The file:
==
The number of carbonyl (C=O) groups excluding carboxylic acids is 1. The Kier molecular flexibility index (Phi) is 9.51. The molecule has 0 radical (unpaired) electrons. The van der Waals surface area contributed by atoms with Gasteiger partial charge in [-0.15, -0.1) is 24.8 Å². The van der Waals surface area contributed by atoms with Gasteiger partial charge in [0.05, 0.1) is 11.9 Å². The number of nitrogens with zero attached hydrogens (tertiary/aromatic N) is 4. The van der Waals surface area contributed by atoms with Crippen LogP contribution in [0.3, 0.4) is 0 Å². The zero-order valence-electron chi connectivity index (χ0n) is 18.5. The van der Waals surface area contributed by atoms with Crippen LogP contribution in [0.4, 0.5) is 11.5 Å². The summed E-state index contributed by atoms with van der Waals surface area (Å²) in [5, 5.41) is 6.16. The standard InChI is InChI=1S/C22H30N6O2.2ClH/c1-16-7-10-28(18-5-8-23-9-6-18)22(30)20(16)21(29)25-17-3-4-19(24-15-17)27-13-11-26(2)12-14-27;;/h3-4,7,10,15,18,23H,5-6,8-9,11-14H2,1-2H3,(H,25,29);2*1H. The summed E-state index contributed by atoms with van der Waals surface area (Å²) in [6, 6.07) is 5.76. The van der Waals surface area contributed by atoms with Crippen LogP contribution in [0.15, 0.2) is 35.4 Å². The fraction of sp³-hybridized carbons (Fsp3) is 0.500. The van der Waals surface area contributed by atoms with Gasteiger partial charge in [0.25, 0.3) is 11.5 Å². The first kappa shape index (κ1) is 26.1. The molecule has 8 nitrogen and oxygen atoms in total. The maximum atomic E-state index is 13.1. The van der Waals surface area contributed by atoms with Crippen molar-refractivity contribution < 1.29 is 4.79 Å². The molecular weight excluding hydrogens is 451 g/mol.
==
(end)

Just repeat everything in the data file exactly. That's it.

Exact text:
The number of carbonyl (C=O) groups excluding carboxylic acids is 1. The Kier molecular flexibility index (Phi) is 9.51. The molecule has 0 radical (unpaired) electrons. The van der Waals surface area contributed by atoms with Gasteiger partial charge in [-0.15, -0.1) is 24.8 Å². The van der Waals surface area contributed by atoms with Gasteiger partial charge in [0.05, 0.1) is 11.9 Å². The number of nitrogens with zero attached hydrogens (tertiary/aromatic N) is 4. The van der Waals surface area contributed by atoms with Crippen LogP contribution in [0.3, 0.4) is 0 Å². The zero-order valence-electron chi connectivity index (χ0n) is 18.5. The van der Waals surface area contributed by atoms with Crippen LogP contribution in [0.4, 0.5) is 11.5 Å². The summed E-state index contributed by atoms with van der Waals surface area (Å²) in [5, 5.41) is 6.16. The standard InChI is InChI=1S/C22H30N6O2.2ClH/c1-16-7-10-28(18-5-8-23-9-6-18)22(30)20(16)21(29)25-17-3-4-19(24-15-17)27-13-11-26(2)12-14-27;;/h3-4,7,10,15,18,23H,5-6,8-9,11-14H2,1-2H3,(H,25,29);2*1H. The summed E-state index contributed by atoms with van der Waals surface area (Å²) in [6, 6.07) is 5.76. The van der Waals surface area contributed by atoms with Crippen LogP contribution in [0.15, 0.2) is 35.4 Å². The fraction of sp³-hybridized carbons (Fsp3) is 0.500. The van der Waals surface area contributed by atoms with Gasteiger partial charge in [0.25, 0.3) is 11.5 Å². The first kappa shape index (κ1) is 26.1. The molecule has 8 nitrogen and oxygen atoms in total. The maximum atomic E-state index is 13.1. The van der Waals surface area contributed by atoms with Crippen molar-refractivity contribution < 1.29 is 4.79 Å². The molecular weight excluding hydrogens is 451 g/mol.